Apr 18, 2016

Protect Babies: Get Vaccinated for Whooping Cough During Pregnancy

Have you ever heard the sound of whooping cough?

If so, you can probably still hear it in your memory: It’s an unforgettable sound.

If not, click here.

For parents, grandparents, humans really, this is probably one of the most devastating sounds you can imagine. To think of a baby struggling for breath is almost unimaginable.

And parents — humans, really — should do anything they can to prevent that sound, right? Especially when you consider: whooping cough can be fatal, especially for babies.

A video of Riley Hughes, a baby that passed away from whooping cough in March of 2015, went viral earlier this year. Another powerful video of a Gold Coast mother who refused the whooping cough vaccine during pregnancy and later caught and passed the disease on to her baby girl circulated earlier this month.

Good news: There is a way to protect babies from this devastating disease. But we need your help in spreading this important message.

Infants are particularly susceptible to whooping cough — or pertussis, as it is more technically called. And parents are often the sources of the disease, unknowingly passing it on to their babies.

This is why the CDC now recommends whooping cough vaccination during pregnancy — during EACH pregnancy. The best time to get the shot, according to experts, is during your 27th through 36th week of pregnancy.

According to the CDC:

“The Centers for Disease Control and Prevention (CDC) now recommends that pregnant women receive the whooping cough vaccine for adolescents and adults (called Tdap vaccine) during the third trimester of each pregnancy. This replaces the original recommendation that pregnant women get the vaccine only if they had not previously received it.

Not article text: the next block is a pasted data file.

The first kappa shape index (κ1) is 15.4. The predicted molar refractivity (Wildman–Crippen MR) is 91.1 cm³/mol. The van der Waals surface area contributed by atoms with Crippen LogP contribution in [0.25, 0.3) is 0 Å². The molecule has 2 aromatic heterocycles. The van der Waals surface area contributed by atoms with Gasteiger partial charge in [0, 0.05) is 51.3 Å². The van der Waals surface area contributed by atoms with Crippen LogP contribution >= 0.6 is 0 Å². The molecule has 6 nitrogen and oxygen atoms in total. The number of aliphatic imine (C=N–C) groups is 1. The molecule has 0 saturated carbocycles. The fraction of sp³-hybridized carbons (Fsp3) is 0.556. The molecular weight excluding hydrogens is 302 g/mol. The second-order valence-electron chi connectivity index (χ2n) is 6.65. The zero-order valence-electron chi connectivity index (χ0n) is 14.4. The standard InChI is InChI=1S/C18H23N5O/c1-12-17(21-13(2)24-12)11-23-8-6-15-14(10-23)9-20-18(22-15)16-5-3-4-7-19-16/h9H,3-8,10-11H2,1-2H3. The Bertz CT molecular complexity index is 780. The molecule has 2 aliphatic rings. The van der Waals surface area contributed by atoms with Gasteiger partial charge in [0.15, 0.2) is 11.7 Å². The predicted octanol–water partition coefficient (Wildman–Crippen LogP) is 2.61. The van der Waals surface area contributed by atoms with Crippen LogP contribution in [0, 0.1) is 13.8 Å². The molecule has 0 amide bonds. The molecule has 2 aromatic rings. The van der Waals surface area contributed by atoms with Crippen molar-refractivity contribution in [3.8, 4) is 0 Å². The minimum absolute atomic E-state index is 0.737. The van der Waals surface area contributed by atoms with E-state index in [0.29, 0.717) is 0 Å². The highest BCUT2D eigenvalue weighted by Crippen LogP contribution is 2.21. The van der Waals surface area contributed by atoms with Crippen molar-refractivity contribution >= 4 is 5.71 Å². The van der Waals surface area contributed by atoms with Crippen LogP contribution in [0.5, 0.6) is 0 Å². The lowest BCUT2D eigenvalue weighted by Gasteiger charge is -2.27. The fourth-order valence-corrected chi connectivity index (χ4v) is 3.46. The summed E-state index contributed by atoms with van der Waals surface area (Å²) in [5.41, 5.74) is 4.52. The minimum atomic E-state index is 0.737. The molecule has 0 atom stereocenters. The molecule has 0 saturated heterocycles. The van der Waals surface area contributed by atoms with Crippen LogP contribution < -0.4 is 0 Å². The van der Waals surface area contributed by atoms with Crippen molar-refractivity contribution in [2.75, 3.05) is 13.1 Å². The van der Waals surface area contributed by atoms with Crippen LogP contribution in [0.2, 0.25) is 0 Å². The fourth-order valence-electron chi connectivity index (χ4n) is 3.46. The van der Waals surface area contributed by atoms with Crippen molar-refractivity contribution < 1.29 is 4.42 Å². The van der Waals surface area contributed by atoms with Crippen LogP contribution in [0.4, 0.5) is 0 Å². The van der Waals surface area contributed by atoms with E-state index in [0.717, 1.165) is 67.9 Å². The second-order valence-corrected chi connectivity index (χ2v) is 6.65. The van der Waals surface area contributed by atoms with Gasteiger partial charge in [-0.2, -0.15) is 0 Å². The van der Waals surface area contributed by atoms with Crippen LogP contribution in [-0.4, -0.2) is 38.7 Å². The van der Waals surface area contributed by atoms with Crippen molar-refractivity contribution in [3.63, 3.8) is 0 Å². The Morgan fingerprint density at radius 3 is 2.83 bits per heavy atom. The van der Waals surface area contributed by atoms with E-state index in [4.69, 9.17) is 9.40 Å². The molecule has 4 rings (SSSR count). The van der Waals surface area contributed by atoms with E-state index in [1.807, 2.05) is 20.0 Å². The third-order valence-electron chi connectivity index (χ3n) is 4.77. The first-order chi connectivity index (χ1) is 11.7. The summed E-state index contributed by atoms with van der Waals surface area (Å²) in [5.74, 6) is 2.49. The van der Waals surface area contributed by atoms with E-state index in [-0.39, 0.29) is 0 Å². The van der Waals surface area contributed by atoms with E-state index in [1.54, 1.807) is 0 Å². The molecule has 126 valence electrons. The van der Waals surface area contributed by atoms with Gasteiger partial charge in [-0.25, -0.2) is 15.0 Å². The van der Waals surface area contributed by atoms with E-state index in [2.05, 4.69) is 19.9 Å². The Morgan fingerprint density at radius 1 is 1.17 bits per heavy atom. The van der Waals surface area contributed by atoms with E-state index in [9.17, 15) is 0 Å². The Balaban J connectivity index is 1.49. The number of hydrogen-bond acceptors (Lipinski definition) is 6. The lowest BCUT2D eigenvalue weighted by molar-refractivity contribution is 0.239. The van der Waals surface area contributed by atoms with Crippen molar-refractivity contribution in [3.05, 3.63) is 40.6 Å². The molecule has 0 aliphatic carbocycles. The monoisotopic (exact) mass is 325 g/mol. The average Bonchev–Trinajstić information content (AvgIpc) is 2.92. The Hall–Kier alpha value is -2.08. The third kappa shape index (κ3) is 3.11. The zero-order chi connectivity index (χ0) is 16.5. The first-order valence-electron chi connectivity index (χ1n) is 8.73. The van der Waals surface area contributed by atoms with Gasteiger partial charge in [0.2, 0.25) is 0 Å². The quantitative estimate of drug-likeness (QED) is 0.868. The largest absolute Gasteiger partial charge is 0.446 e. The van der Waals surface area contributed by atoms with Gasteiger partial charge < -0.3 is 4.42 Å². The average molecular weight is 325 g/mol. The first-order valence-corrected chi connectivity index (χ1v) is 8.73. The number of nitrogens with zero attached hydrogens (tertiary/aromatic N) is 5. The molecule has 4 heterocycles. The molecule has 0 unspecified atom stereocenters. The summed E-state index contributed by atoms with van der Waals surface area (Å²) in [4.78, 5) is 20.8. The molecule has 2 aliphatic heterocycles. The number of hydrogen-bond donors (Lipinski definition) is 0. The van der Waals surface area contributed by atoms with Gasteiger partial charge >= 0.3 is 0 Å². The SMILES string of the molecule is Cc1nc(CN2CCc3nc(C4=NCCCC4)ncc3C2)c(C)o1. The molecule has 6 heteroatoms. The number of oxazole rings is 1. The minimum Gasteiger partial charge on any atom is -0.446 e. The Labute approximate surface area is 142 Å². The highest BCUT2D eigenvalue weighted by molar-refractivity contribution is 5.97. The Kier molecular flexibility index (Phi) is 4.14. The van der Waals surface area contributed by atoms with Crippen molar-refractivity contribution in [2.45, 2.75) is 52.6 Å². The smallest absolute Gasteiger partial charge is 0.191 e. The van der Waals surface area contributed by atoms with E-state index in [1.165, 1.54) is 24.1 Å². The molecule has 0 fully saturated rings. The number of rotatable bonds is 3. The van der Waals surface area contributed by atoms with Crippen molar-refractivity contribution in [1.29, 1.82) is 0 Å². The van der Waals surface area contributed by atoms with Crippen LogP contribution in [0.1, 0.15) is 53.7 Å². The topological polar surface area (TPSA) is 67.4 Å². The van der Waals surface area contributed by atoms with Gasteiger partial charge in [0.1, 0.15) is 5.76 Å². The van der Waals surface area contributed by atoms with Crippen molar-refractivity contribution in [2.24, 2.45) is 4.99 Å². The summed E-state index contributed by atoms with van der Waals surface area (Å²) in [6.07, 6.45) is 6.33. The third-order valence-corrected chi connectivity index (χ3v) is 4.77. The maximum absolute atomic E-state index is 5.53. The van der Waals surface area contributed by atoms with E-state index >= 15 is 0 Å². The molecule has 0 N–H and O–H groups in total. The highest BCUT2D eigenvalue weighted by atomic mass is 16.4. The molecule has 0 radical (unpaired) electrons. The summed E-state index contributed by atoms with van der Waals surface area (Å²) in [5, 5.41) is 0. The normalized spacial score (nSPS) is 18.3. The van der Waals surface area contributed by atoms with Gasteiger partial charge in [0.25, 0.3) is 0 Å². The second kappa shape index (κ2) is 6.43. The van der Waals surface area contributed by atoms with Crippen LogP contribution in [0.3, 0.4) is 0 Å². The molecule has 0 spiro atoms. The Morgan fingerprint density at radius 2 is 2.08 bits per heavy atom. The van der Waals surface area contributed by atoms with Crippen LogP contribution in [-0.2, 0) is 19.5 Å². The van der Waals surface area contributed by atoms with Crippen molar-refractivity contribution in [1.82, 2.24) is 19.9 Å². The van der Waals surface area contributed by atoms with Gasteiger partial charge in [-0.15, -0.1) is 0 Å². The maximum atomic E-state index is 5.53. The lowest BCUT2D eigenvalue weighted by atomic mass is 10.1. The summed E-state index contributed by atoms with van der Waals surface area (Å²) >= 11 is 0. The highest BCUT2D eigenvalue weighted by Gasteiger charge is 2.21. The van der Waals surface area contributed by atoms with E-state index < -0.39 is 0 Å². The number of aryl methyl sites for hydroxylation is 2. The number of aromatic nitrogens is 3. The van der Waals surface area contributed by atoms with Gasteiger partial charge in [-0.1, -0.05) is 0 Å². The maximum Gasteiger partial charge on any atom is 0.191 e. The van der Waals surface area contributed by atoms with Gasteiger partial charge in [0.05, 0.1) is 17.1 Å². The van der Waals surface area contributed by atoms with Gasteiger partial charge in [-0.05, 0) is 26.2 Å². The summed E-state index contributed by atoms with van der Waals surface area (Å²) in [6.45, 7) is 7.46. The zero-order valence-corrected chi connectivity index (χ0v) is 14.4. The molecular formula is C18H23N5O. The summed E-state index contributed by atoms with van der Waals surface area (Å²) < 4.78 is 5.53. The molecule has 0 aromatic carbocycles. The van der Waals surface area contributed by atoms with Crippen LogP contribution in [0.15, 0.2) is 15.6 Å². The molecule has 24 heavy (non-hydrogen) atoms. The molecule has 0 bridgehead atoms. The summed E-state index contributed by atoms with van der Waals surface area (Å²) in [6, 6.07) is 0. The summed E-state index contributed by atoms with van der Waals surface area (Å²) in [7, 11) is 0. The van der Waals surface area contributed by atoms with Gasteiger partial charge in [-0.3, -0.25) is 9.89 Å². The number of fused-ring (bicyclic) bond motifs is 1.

This recommendation is supported by the American College of Obstetricians and Gynecologists and the American College of Nurse-Midwives.”

So this begs the question: Why vaccinate during pregnancy?

  • Vaccinating during a third trimester offers your newborn short-term protection as soon as he is born.

  • Babies do not get their first whooping cough vaccines until they are 2 months old. These first few months of life are when your baby is at greatest risk for catching whooping cough and having severe, potentially life-threating complications from the infection.

  • After a pregnant mom receives the Tdap vaccine, your body will create antibodies (proteins produced by the body to fight off diseases) and pass some of them to your baby before birth.

  • These antibodies can also protect your baby from some of the more serious complications that come along with whooping cough.

The goal of vaccination during pregnancy: You protect your baby, even before he or she is born.

But you’re also working toward creating a “cocoon” of protection around your baby by making sure you are vaccinated and not susceptible to the disease as well. Click here to read a heartbreaking story of a mom who exposed her baby to pertussis.

The same goes for fathers, grandparents or caregivers: Those closest to your baby, especially before the baby has had a full series of five DTaP vaccines, should also have a Tdap shot.

Keep in mind: Whooping cough is highly, highly contagious:

  • If one member of a household has it, research suggests there's an 80 - 100% chance that other susceptible household members will catch it.

  • Adults are susceptible to pertussis, because the vaccine you received as a child wanes over time, after 5-10 years.

  • Even when you get your baby vaccinated, he or she may not be fully protected until they have received at least 5 doses of the DTaP vaccine.

So there you have it. Encourage whooping cough vaccination during the third trimester of pregnancy. Encourage vaccination for anyone caring for small babies. And help us spread the word.

Because no baby should struggle for breath. And no baby should die from a disease that a simple vaccine could prevent.

Originally published 4-20-2015, updated and re-posted 4-18-2016.

Immunize Nevada

Immunize Nevada, an award winning 501c3 non profit, is widely recognized as Nevada’s trusted resource for immunizations and community health for all ages by fostering education and statewide collaboration.

 

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